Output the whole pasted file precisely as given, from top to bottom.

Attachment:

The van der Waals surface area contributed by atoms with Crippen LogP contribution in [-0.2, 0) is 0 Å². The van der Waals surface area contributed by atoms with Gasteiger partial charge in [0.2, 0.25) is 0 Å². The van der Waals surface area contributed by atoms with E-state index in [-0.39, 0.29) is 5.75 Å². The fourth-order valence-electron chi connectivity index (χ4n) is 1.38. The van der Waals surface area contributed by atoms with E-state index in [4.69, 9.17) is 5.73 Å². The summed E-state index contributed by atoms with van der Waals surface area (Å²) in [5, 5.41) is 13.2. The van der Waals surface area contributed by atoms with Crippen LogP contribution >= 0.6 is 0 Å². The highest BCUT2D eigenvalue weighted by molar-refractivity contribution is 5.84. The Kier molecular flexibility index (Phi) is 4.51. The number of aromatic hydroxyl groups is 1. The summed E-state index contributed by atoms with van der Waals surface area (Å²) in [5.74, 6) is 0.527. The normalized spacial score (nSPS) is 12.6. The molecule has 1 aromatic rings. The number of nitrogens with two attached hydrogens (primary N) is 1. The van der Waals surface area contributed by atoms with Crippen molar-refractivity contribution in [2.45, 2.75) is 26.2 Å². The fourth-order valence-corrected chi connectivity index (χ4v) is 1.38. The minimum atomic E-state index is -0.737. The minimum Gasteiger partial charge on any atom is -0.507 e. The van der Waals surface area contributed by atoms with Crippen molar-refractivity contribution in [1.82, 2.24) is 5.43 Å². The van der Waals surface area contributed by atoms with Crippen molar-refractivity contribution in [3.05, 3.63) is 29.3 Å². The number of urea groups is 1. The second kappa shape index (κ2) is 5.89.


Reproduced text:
The van der Waals surface area contributed by atoms with Crippen LogP contribution in [-0.2, 0) is 0 Å². The van der Waals surface area contributed by atoms with Gasteiger partial charge in [0.2, 0.25) is 0 Å². The van der Waals surface area contributed by atoms with E-state index in [-0.39, 0.29) is 5.75 Å². The fourth-order valence-electron chi connectivity index (χ4n) is 1.38. The van der Waals surface area contributed by atoms with E-state index in [4.69, 9.17) is 5.73 Å². The summed E-state index contributed by atoms with van der Waals surface area (Å²) in [5, 5.41) is 13.2. The van der Waals surface area contributed by atoms with Crippen LogP contribution >= 0.6 is 0 Å². The highest BCUT2D eigenvalue weighted by molar-refractivity contribution is 5.84. The Kier molecular flexibility index (Phi) is 4.51. The number of aromatic hydroxyl groups is 1. The summed E-state index contributed by atoms with van der Waals surface area (Å²) in [5.74, 6) is 0.527. The normalized spacial score (nSPS) is 12.6. The molecule has 1 aromatic rings. The number of nitrogens with two attached hydrogens (primary N) is 1. The van der Waals surface area contributed by atoms with Crippen molar-refractivity contribution in [2.45, 2.75) is 26.2 Å². The fourth-order valence-corrected chi connectivity index (χ4v) is 1.38. The minimum atomic E-state index is -0.737. The minimum Gasteiger partial charge on any atom is -0.507 e. The van der Waals surface area contributed by atoms with Crippen molar-refractivity contribution in [1.82, 2.24) is 5.43 Å². The van der Waals surface area contributed by atoms with Crippen molar-refractivity contribution in [3.05, 3.63) is 29.3 Å². The number of urea groups is 1. The second kappa shape index (κ2) is 5.89.